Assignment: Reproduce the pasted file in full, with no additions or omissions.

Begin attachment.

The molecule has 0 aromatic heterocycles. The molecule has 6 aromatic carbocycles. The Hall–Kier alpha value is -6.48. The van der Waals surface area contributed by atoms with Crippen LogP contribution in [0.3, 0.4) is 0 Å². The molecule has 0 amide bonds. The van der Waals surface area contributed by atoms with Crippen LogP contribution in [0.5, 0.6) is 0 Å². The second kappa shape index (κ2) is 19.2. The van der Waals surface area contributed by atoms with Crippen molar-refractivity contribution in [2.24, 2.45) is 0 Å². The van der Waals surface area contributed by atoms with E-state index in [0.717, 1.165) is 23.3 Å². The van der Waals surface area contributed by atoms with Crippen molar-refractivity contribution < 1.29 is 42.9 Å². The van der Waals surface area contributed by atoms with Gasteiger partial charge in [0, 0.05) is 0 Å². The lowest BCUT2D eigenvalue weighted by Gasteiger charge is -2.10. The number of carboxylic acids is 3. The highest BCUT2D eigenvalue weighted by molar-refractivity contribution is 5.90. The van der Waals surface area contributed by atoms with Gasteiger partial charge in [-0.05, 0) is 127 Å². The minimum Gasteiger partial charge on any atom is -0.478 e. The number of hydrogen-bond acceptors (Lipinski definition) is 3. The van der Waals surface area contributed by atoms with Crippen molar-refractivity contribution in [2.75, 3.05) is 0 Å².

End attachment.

The molecule has 0 aromatic heterocycles. The molecule has 6 aromatic carbocycles. The Hall–Kier alpha value is -6.48. The van der Waals surface area contributed by atoms with Crippen LogP contribution in [0.3, 0.4) is 0 Å². The molecule has 0 amide bonds. The van der Waals surface area contributed by atoms with Crippen LogP contribution in [0.5, 0.6) is 0 Å². The second kappa shape index (κ2) is 19.2. The van der Waals surface area contributed by atoms with Crippen molar-refractivity contribution in [2.24, 2.45) is 0 Å². The van der Waals surface area contributed by atoms with E-state index in [0.717, 1.165) is 23.3 Å². The van der Waals surface area contributed by atoms with Crippen molar-refractivity contribution < 1.29 is 42.9 Å². The van der Waals surface area contributed by atoms with Gasteiger partial charge in [0, 0.05) is 0 Å². The lowest BCUT2D eigenvalue weighted by Gasteiger charge is -2.10. The number of carboxylic acids is 3. The highest BCUT2D eigenvalue weighted by molar-refractivity contribution is 5.90. The van der Waals surface area contributed by atoms with Gasteiger partial charge in [-0.05, 0) is 127 Å². The minimum Gasteiger partial charge on any atom is -0.478 e. The number of hydrogen-bond acceptors (Lipinski definition) is 3. The van der Waals surface area contributed by atoms with Crippen molar-refractivity contribution in [2.75, 3.05) is 0 Å².